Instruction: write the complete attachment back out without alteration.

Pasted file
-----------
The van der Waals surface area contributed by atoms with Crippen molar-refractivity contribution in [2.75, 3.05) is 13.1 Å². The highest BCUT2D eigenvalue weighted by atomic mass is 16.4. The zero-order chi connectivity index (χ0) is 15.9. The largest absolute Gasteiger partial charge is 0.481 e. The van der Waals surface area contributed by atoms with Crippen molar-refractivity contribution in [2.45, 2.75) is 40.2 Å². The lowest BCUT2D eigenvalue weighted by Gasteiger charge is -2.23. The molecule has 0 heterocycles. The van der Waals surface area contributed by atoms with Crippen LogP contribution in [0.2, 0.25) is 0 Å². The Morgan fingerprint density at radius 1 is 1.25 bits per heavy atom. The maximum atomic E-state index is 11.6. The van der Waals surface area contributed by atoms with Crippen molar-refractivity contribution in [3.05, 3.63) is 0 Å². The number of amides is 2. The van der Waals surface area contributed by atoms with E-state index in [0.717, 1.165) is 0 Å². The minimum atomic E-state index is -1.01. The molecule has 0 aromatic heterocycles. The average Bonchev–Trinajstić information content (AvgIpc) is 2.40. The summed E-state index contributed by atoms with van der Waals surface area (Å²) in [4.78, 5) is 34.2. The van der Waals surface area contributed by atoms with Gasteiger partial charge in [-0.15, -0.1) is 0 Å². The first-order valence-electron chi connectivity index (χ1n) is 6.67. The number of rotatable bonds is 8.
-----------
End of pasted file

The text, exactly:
The van der Waals surface area contributed by atoms with Crippen molar-refractivity contribution in [2.75, 3.05) is 13.1 Å². The highest BCUT2D eigenvalue weighted by atomic mass is 16.4. The zero-order chi connectivity index (χ0) is 15.9. The largest absolute Gasteiger partial charge is 0.481 e. The van der Waals surface area contributed by atoms with Crippen molar-refractivity contribution in [2.45, 2.75) is 40.2 Å². The lowest BCUT2D eigenvalue weighted by Gasteiger charge is -2.23. The molecule has 0 heterocycles. The van der Waals surface area contributed by atoms with Crippen LogP contribution in [0.2, 0.25) is 0 Å². The Morgan fingerprint density at radius 1 is 1.25 bits per heavy atom. The maximum atomic E-state index is 11.6. The van der Waals surface area contributed by atoms with Crippen molar-refractivity contribution in [3.05, 3.63) is 0 Å². The number of amides is 2. The van der Waals surface area contributed by atoms with E-state index in [0.717, 1.165) is 0 Å². The minimum atomic E-state index is -1.01. The molecule has 0 aromatic heterocycles. The average Bonchev–Trinajstić information content (AvgIpc) is 2.40. The summed E-state index contributed by atoms with van der Waals surface area (Å²) in [4.78, 5) is 34.2. The van der Waals surface area contributed by atoms with Gasteiger partial charge in [-0.15, -0.1) is 0 Å². The first-order valence-electron chi connectivity index (χ1n) is 6.67. The number of rotatable bonds is 8.